It appears that the Edtech world is still behind the times as well. I would like to see more non-textual content created by the Ed Tech community itself. I think Jim Groom does a great job of putting himself and his ideas out there via video and other media, but most Ed Tech blogs are still quiet text rich.

    It is not much, but here is some work I have done in the field:

    Would love to see more from the community! How many teachers have a Youtube channel where they present their own work? What kind of work do they produce and share?

  • I am not fond of reading, so whenever I don’t know something, I would search Youtube for tutorial videos.
    Video is indeed 21st Century skill.

  • Interesting. It does seem feasible that employers looking for new employees might one day ask for a video in addition to a resume, or instead of a resume. Regards!

    All Beer Blogs last blog post..Mickey’s Fine Malt Liquor

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  • The ability to make a comprehensible, on-message, and appealing video is becoming a literacy. I hadn’t thought about it in that way. Is this new? No, not the communication piece, but the medium is new as a universal. Essentially, everyone is a commercial director and the product is yourself.

    I am such a text oriented person–if there’s text, I’ll read it even if it is the ingredient list on the cereal box. I am working on becoming more audio and video literate, but I need constant reminders to think outside my comfort zone. Today, students are using Audacity to practice making phone calls for our upcoming blood drive. They seem much more engaged than in years past when they would just pretend to call each other. The comments here have given me the push to include some of the audio on our wiki. Thank you all!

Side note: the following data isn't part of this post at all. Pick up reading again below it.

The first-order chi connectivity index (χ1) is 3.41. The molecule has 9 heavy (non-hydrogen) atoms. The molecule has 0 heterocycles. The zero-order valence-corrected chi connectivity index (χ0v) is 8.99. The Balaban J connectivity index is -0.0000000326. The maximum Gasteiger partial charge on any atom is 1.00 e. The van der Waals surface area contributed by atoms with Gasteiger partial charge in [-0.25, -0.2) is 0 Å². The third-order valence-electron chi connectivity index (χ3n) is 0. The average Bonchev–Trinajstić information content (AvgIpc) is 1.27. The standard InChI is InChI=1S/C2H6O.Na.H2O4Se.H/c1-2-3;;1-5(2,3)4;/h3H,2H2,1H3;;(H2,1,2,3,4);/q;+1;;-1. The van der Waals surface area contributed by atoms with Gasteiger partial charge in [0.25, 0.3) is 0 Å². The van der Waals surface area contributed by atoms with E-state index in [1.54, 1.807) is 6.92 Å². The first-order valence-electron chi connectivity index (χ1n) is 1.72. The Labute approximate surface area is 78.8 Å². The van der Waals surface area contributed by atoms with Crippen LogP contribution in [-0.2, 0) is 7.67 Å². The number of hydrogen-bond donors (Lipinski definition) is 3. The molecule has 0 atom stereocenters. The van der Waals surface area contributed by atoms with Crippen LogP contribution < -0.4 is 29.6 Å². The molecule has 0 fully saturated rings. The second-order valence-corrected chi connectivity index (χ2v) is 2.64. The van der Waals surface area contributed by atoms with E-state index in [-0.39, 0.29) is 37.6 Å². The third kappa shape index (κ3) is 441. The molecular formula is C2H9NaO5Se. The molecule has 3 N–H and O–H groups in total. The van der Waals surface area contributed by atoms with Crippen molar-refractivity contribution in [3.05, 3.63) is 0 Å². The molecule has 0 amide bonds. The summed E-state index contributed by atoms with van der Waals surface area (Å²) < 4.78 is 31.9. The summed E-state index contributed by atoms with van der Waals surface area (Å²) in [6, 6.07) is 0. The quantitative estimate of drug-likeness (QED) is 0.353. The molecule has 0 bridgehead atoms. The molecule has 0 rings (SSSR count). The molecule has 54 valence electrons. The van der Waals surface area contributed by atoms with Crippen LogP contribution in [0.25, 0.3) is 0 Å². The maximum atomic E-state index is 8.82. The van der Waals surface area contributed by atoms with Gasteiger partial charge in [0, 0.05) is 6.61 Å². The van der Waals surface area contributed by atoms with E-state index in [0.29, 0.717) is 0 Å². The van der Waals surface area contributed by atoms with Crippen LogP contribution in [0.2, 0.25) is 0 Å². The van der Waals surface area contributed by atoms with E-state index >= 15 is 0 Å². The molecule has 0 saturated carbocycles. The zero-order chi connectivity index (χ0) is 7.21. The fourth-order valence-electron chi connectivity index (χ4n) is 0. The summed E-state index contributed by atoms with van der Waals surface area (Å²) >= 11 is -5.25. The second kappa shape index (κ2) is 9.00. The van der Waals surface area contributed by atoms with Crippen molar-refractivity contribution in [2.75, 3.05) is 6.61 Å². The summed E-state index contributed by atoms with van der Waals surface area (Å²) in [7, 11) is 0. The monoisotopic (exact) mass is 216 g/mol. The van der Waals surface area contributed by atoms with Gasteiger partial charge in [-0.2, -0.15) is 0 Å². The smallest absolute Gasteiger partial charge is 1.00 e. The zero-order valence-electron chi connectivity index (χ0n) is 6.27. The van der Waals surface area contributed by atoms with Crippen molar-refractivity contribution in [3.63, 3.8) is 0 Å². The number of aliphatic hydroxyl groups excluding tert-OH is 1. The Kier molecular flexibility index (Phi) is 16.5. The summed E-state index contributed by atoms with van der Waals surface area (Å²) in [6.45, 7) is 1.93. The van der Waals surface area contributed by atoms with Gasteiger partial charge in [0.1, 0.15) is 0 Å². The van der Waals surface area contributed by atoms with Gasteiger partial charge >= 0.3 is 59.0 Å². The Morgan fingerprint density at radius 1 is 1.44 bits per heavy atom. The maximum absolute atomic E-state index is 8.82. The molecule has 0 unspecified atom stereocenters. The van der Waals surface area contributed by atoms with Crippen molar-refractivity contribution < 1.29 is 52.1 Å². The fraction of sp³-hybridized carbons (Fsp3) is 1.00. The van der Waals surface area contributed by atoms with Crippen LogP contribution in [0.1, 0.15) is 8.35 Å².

Sarahs last blog post..Swimming Without Drowning

  • Ann Darling

    Looks like you are ahead of the curve. Just heard this last night on NPR

  • My thinking is very in line with the Downes quote on this and has been for some time. As I watched my students prepare their videos for the Net Gen Ed Project my view became even more reinforced. Prior to teaching I worked in the film industry briefly, and I am frequently comment on the challenge and array of skills involved in making quality video of any length. I would love to spend even more time, but there is so many other things to do too. Still, I am with you in that it is rapidly becoming a necessary skill.